Statistics and research show that sexual harassment and domestic abuse primarily affects women, but men can also be subjected to it. A 2019 YouGov Omnibus survey of more than 1,000 respondents found 36% of Malaysian women and 17% of Malaysian men have experienced sexual harassment. While the rate of reports are generally low, men are even less likely to report on incidents of sexual harassment (44%) compared to women (57%). The biggest reasons why survivors do not make a report is due to embarrassment (54%) and the feeling that no one will do anything about the problem (38%).

The police recorded 420 male victims of physical sexual assault and 24 male victims of non-physical sexual assault between 2018 to 2020. There were also 50 male victims in cases relating to the outraging of modesty. In reality, these incidents are just the tip of the iceberg as many survivors fear coming forward.

Patriarchal challenge

According to Awam programme and operations manager Nisha Sabanayagam, empirical studies indicate that underreporting by male survivors of gender-based violence appears to be a common thread globally.

“Although not much research has been done in Malaysia about this specific issue, based on the cases that Awam has received from male survivors, the reasons why males do not report in Malaysia are similar,” says Nisha.

One challenge faced by male survivors of sexual harassment and assault in Malaysia is the patriarchal culture where sexual crimes against men are often dismissed, or even joked about.

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Instead of receiving support, many survivors suffer in silence as they fear embarrassment, being mocked, or stigmatised. Furthermore, many survivors feel too ashamed to make reports to the police and are afraid of not being taken seriously.

As of Jan 21, Awam received a total of 103 cases relating to gender-based violence, 17 of whom were from men.

“At least two cases out of these 17, involved males who were survivors of physical domestic violence. In the first case, the survivor himself could not make the report because he was embarrassed and it was his friend who approached Awam,” says Nisha.

The second case involved a man who found it very difficult to even speak to Awam about his experiences.

“He was in denial that what he was experiencing was domestic violence. He finally chose to make a police report. The police officer in charge took his report, but also indicated surprise that the survivor, as a male, was the one who was abused as opposed to the other way around,” she shares.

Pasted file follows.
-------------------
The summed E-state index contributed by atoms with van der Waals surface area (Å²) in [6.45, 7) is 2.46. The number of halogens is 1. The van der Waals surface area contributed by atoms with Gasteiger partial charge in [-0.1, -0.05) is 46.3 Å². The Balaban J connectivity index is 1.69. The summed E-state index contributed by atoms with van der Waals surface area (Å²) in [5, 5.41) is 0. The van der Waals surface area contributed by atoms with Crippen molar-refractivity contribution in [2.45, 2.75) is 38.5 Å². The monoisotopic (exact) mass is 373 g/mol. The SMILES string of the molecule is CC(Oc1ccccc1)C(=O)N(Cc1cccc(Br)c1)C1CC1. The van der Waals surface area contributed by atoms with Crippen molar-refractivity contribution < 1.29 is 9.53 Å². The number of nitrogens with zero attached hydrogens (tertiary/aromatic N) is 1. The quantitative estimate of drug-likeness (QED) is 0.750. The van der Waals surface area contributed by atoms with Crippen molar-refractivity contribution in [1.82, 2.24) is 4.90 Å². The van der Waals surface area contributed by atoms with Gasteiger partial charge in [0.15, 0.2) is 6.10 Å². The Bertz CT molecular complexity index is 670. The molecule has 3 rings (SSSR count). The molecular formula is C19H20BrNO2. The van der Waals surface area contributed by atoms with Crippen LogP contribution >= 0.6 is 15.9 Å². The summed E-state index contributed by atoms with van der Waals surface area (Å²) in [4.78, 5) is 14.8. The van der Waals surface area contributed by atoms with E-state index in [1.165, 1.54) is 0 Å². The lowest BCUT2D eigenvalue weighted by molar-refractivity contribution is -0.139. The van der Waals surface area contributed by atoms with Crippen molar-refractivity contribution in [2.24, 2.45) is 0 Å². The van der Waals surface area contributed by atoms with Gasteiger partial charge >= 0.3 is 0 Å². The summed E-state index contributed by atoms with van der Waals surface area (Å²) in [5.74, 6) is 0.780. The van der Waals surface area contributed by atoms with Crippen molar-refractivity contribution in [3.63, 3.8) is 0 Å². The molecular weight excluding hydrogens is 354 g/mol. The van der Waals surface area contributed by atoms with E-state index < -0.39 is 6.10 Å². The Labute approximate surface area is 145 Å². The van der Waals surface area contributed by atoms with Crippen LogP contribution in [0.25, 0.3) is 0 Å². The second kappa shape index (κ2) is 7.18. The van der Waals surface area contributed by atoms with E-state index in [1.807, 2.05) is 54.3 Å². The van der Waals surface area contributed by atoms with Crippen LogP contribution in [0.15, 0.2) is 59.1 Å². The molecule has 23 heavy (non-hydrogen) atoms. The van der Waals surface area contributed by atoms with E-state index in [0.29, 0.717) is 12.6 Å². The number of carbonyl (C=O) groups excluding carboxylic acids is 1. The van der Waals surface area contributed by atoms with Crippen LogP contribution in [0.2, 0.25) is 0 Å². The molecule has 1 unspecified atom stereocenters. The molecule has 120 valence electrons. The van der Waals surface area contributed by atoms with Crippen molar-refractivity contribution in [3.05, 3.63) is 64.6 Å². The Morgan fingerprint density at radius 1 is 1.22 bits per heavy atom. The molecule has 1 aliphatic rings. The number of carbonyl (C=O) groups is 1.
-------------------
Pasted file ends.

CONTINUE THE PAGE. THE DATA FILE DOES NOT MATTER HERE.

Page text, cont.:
Break the gender barrier

Apart from the shame and stigma, male survivors could also be in denial or practise self-blame, says Nisha.

She points to another prevalent culture of patriarchy, where men are expected to behave in what are deemed as “masculine” traits: strong, aggressive, macho. Hence, a male survivor of gender based violence, may wrongly equate himself as being “weak” and feel ashamed.

“Added on to this is the general insensitivity of society towards survivors of gender-based violence as whole – this insensitivity is made even worse when the survivors are male. Male survivors have told Awam that when they make their experiences public, the typical reactions are laughter or the response of “wow, you are so lucky to be harassed by a woman” or “are sure you didn’t enjoy it?”,” says Nisha.

Sadly, the organisation has witnessed these incidents first hand during their training where male survivors share their experiences of being sexually harassed but, the responses from fellow participants, usually men, was laughter, Nisha shares.

“There are also fewer support systems and resources available for men. Literature also indicates that even counsellors have expressed disbelief that male survivors of gender based violence can experience physical, mental, or emotional torture at the hands of their partners, especially when the partners are female.”

Patriarchy not only affects women negatively, it is also bad for men, Nisha says.

“The root of patriarchy is gender inequality and to overcome this, the Malaysian government must take a firm stand for gender equality in all areas of public policy,” she notes, adding that this will eventually lead to a nation and society that values everyone equally regardless of gender.